Treatment pilot study ‘better than projected’

Wolfforth’s pilot study of an electrodialysis reversal water treatment center is going “better than projected,” the city’s engineer said.

Michael Adams, of OJD Engineering, is working on the city’s pilot study.

The pilot study is in phase one, he said, which involves getting voltages and flow rates correct. The test electrodialysis reversal unit, or EDR, arrived at the city on the back of a truck inside a 20-foot-long container in December. Inside, the EDR unit has signs printed in four languages warning of electricity, which is used to ionize the water and remove impurities.

Already, Adams said treatment with EDR has brought arsenic levels to an almost undetectable level, and fluoride levels are also acceptable.

Manganese, an impurity in the water that bothers some residents, but has not been cited as a problem by the U.S. Environmental Protection Agency or the Texas Commission on Environmental Quality, is also lower.

Adams said the city was concerned that it would have to pre-treat the water by running it through sand filtration or another filtering system before treating it with electrodialysis reversal.

Because only a few of the city’s water wells produce manganese, Adams said that problem has been treated just by blending all of the city water.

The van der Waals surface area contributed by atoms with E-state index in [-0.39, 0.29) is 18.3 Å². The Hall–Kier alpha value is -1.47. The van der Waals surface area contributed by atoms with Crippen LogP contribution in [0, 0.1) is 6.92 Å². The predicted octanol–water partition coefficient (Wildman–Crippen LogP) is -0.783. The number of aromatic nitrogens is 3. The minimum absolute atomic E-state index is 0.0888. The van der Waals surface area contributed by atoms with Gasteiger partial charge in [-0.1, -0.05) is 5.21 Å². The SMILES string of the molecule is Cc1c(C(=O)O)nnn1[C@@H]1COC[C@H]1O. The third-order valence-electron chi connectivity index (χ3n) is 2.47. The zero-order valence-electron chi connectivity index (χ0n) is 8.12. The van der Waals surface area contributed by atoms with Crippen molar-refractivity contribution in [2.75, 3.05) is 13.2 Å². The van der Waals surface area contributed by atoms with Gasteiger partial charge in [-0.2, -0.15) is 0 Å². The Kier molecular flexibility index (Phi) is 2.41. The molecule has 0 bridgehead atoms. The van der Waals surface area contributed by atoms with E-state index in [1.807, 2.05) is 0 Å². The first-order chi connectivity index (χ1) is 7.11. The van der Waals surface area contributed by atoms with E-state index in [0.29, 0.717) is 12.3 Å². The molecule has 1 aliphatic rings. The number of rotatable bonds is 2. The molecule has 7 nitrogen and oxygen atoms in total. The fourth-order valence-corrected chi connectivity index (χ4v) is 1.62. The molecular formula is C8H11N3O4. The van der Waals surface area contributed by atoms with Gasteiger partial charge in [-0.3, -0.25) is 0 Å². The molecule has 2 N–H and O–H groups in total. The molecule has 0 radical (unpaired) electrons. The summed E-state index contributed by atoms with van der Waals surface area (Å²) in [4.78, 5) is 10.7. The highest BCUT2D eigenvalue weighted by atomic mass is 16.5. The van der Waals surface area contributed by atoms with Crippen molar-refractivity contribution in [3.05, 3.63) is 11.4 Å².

Residents currently get water from the well that is closest, but the city plans to tie all wells together and blend the water before sending it through the water treatment center.

Phase one has been a non-continuous test of the treatment unit, meaning the test unit hasn’t been run daily. The city is taking time to make sure the unit is working correctly before moving on, Adams said.

Both phase two and three will involve running the EDR unit for 30 days straight. The third phase will have the city testing the water at a higher flow rate.

Water will be tested daily during phase two and three to make sure it is being properly treated.

After all phases of the pilot study are complete, the city will be responsible for submitting reports to the state regarding its results. Adams said no one from the state is overseeing the pilot study locally, even though it is the first EDR unit to be used in Texas.

“We would welcome it,” he said. The city is considering holding an open house in February for interested residents, as well as other cities who are also considering EDR. He said officials from General Electric might be available at the open house to give more information.

“It’s to allow everyone in the community to come look at it,” he said.

OJD Engineering has other clients in West Texas which are “in this same boat,” Adams said. “They’re really interested in what we are doing.”

Wolfforth’s Public Works Director, Doug Hutcheson, said he is excited about the results from using the test EDR unit so far.

“My thoughts are, ‘Man, when can we built it?’” Hutcheson said. “I’m ready to see a treatment center here.”

As soon as the city can fund the project, Hutcheson said workers can begin work on the storage tanks and a building to house the EDR units from GE.

Personally, Adams said it is satisfying to see the EDR unit working so well for Wolfforth because he has been researching and working on water treatment options for the city since 2007.

“We’ve looked at every other option, and this is where we keep ending up,” he said. “Being able to see it on the ground running is a huge accomplishment for me.”

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